Coup in Niger: No Solution for the People’s Misery

Image source: pmnewsnigeria

On July 26th in Niger, military officers of the Presidential Guard launched a coup against President Mohamed Bazoum. The officers were led by General Abdourahmane Tchiani, who proclaimed himself leader while promising to hand over power to civilians in three years. The coup was immediately condemned by the Economic Community of West African States (ECOWAS), an organization of 15 nations including Niger, which imposed harsh sanctions against Niger. ECOWAS has also threatened to deploy troops to Niger to restore Bazoum.

Niger is one of the poorest countries in the world. Over 40% of the population lives in extreme poverty. The sanctions imposed on Niger by ECOWAS are only worsening this situation. Blackouts due to electricity cutoffs are threatening to spoil millions of doses of vaccines needed in the country. Niger has plenty of resources, including for energy. In fact, France relies on Niger for 15% of its uranium imports; nuclear power is the main source of electricity in France. But Nigeriens see none of the benefits of these resources. Instead, French companies siphon off profits from the labor of Nigeriens.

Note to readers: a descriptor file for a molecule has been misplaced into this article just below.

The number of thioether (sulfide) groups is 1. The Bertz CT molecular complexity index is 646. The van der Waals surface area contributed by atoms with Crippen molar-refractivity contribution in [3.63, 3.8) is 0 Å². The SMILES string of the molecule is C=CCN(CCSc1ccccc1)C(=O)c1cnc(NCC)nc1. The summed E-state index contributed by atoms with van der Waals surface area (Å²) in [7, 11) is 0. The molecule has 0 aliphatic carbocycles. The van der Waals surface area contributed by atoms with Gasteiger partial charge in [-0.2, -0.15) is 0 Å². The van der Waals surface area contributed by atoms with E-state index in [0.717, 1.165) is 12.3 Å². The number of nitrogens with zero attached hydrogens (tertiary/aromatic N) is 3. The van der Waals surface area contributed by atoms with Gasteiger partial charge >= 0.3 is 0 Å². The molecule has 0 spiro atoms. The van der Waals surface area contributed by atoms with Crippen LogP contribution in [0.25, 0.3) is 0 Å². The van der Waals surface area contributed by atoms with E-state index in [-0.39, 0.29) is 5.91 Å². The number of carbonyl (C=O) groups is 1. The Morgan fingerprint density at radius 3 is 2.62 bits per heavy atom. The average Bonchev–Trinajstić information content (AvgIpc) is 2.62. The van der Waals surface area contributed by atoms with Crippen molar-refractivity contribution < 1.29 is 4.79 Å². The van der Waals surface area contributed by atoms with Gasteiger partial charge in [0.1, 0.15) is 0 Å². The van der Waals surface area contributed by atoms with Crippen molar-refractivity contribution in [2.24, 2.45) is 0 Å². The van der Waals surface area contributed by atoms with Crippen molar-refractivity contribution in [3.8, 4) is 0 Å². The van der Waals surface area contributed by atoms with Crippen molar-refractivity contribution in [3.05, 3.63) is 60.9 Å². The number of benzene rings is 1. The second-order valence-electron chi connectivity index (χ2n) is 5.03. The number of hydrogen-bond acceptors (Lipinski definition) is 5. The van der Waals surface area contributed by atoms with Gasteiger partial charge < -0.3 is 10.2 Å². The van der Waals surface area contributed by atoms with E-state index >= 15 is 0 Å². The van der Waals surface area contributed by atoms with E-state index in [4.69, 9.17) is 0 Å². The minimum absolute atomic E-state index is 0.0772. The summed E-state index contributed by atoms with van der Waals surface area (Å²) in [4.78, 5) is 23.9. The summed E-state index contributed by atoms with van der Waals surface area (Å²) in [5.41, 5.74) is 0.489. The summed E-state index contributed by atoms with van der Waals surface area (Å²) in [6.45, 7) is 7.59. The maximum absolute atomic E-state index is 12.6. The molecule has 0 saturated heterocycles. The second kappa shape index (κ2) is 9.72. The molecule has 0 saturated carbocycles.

Inflation has skyrocketed because of the sanctions and everyday people in Niger are unable to afford needed goods in order to live. The only way to transport goods into Niger now is through Burkina Faso. The road connecting the two countries is extremely dangerous, however, and military escorts have been needed to keep goods safe while they are being transported. The sanctions are doing nothing but making life worse for ordinary Nigeriens. 

This coup will not help the working class and poor of Niger. The military officers are not anti-colonial revolutionaries. They cannot and will not dismantle the capitalist system of exploitation and imperialism that lies at the heart of Niger’s poverty. But many everyday Nigeriens, and people from other countries, support the coup because of its hostility towards France and other imperialist powers. Supporting the coup government is a way to stick it to French, other European, and U.S. imperialism for their plundering of Niger. 

The spouting off by U.S. and French diplomats about supporting democracy is a load of nonsense. France, the U.S., and other imperialists don’t care about democracy in Niger. They care about maintaining their influence and military presence in West Africa and about Niger’s natural resources. Any military action by ECOWAS, France, or the U.S. would do nothing to restore democracy, but possibly plenty to restore the imperialist power of France and the U.S. in the country. For the people of Niger, it would mean bloodshed and destruction.

The solution for the working class and poor of Niger and of all the countries exploited by imperialism is a working-class struggle, united across international borders.